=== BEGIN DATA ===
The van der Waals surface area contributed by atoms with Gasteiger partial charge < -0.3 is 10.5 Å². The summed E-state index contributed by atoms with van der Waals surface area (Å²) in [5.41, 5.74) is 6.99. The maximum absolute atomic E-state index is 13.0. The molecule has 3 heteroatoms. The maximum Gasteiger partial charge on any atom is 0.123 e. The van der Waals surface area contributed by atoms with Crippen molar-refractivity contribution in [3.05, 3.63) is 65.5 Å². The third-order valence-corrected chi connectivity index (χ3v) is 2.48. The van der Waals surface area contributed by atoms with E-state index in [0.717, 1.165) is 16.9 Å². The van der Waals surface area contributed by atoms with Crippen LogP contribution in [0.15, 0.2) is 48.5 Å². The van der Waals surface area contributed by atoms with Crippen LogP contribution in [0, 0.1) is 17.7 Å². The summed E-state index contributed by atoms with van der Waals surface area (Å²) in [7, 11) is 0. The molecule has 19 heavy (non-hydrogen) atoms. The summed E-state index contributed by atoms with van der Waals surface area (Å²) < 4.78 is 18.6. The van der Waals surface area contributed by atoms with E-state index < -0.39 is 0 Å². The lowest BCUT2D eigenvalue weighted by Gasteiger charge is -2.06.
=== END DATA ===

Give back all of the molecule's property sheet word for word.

The van der Waals surface area contributed by atoms with Gasteiger partial charge < -0.3 is 10.5 Å². The summed E-state index contributed by atoms with van der Waals surface area (Å²) in [5.41, 5.74) is 6.99. The maximum absolute atomic E-state index is 13.0. The molecule has 3 heteroatoms. The maximum Gasteiger partial charge on any atom is 0.123 e. The van der Waals surface area contributed by atoms with Crippen molar-refractivity contribution in [3.05, 3.63) is 65.5 Å². The third-order valence-corrected chi connectivity index (χ3v) is 2.48. The van der Waals surface area contributed by atoms with E-state index in [0.717, 1.165) is 16.9 Å². The van der Waals surface area contributed by atoms with Crippen LogP contribution in [0.15, 0.2) is 48.5 Å². The van der Waals surface area contributed by atoms with Crippen LogP contribution in [0, 0.1) is 17.7 Å². The summed E-state index contributed by atoms with van der Waals surface area (Å²) in [7, 11) is 0. The molecule has 19 heavy (non-hydrogen) atoms. The summed E-state index contributed by atoms with van der Waals surface area (Å²) < 4.78 is 18.6. The van der Waals surface area contributed by atoms with E-state index < -0.39 is 0 Å². The lowest BCUT2D eigenvalue weighted by Gasteiger charge is -2.06.